Uehara finished with a 1.09 ERA and a nearly untouchable 0.565 Walks & Hits per
Innings Pitched (WHIP), retiring 37 straight batters at one point. Uehara helped
Boston win its eighth World Series championship, and Chicago hopes he will help
them win their second straight.
In the National League West, the Los Angeles Dodgers boast two great Asian
talents in Hyun-jin Ryu and Kenta Maeda. The first KBO starting pitcher to come
to MLB, Ryu won 28 games in his first two seasons with a combined 3.19 ERA and
293 strikeouts. Elbow and shoulder surgeries shelved Ryu for parts of 2015 and
2016. Hopefully 2017 will be his first full season in three years; the Dodgers
need him to resume his winning ways.
Prized NPB import Maeda arrived with high expectations last season, and he
did not disappoint. Maeda started hot before cooling off, but he still finished
with a 16-11 record, striking out more than a batter per inning. These two Asian
arms are part of a deep Dodgers rotation that’s among the best in baseball.
Over in the American League West, outfielder Shin-Soo Choo and pitcher Yu
Darvish return to the Texas Rangers.
Unlike most Asian players, the Korea-born Choo has spent his entire pro
career in America. He played his peak years with Cleveland, and his performance
has declined since he came to Texas in 2014. Injuries sidelined him, and his
power has largely vanished, but his batting eye remains sharp, so he can still
be a force for Texas — if he can stay healthy.
Yu Darvish has had similar injury woes, though he’s been far more productive
when healthy. One of the most widely anticipated NPB arrivals ever, Darvish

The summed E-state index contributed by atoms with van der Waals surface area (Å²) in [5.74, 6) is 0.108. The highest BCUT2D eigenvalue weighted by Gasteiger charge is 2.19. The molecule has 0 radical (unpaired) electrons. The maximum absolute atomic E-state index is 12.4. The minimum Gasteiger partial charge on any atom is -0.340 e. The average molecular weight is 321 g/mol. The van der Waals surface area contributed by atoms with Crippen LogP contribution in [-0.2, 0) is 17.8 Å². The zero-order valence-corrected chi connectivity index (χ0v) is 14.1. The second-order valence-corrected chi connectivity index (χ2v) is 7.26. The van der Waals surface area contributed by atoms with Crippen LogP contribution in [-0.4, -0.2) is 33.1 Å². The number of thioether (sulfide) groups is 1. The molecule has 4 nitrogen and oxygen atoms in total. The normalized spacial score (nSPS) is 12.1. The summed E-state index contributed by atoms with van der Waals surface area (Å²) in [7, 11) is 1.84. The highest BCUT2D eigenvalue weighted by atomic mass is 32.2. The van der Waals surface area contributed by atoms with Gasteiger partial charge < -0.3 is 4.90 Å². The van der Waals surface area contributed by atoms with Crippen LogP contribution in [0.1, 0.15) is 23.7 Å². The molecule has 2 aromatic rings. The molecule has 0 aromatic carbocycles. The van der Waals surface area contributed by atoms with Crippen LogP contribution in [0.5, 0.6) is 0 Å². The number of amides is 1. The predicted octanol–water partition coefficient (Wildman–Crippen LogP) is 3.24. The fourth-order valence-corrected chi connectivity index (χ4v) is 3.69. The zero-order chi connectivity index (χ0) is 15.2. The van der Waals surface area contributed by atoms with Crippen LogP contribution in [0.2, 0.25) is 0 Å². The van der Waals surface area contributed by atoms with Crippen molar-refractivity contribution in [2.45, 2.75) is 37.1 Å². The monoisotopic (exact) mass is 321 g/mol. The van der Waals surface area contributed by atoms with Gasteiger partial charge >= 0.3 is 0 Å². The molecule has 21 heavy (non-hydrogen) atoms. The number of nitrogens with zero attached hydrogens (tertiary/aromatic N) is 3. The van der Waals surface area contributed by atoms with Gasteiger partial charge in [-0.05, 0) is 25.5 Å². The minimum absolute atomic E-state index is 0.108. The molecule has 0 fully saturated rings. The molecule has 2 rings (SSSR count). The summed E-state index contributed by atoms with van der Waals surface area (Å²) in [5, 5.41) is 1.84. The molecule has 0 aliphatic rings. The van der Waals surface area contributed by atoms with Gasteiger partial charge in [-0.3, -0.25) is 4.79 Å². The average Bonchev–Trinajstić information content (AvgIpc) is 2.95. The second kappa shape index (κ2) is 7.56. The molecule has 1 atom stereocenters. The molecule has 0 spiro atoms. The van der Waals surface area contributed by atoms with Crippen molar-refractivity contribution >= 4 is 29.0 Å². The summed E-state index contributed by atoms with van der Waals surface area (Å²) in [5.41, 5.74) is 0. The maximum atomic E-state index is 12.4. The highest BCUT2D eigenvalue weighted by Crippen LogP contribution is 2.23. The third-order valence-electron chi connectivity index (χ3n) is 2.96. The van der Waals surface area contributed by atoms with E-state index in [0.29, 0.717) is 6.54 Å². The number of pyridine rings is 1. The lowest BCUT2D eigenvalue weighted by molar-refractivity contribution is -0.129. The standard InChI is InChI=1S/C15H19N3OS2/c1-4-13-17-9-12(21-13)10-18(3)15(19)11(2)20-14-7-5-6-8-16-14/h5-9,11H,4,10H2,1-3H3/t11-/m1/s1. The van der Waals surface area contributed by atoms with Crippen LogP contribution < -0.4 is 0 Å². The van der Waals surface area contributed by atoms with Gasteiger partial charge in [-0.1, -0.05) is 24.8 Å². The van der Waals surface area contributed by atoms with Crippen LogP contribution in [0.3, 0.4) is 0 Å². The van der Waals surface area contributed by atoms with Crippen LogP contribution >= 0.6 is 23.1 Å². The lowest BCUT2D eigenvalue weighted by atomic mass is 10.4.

joined the Rangers in 2012, continuing his stellar career with three straight
all-star seasons, including 2013, when he led the majors with 277 strikeouts.
Tommy John surgery knocked Darvish out for part of 2014 and all of 2015, and
neck and back problems dogged him when he returned in 2016. If he’s healthy,
Darvish and his unhittable pitching repertoire can lead Texas back to the
Also in the American League West, the Houston Astros have a rarity in
Norichika Aoki, an Asian position player who has endured in MLB. Aoki has played
for five teams in five seasons, bringing his speed, ability to get on base, and
good outfield defense. He made it to the World Series with the Royals in 2014;
Houston hopes he can help them get there, too.
The Seattle Mariners, in the same division, have imported plenty of Japanese
talent, including Hisashi Iwakuma. His solid but unspectacular numbers during 10
NPB seasons meant his 2012 signing was overshadowed by the Darvish acquisition.
Yet Iwakuma has won 17 more games than Darvish through 2016, thanks to good
health and exceptional control. These important traits should ensure the
36-year-old remains a valuable player for several more seasons.
The New York Yankees in the American League East have had some high-profile
eastern busts, but the 2014 acquisition of Masahiro Tanaka has been successful
through 2016. A top-notch NPB starting pitcher, Tanaka amassed a 39-16 record
over three seasons in Yankee pinstripes, with an excellent 3.12 ERA and
outstanding control. Tanaka has been the Yankees’ most dependable starting
pitcher; they hope he’ll lead them back to their championship ways.
Last season’s resilience award goes to KBO veteran Hyun-soo Kim of the
Baltimore Orioles in the American League East. After a poor spring training in
his first Orioles season, Kim refused a minor-league assignment, preferring
instead to work out his problems on the major-league bench. His decision paid
off, as he worked his way into the starting lineup with a patient, high-contact
approach. His skill and determination have ensured him a spot in the 2017
Whether they’re playing for contenders or also-rans, Asian MLB players are
making a difference across the league, lifting the hopes of Asian-American
sports fans nationwide.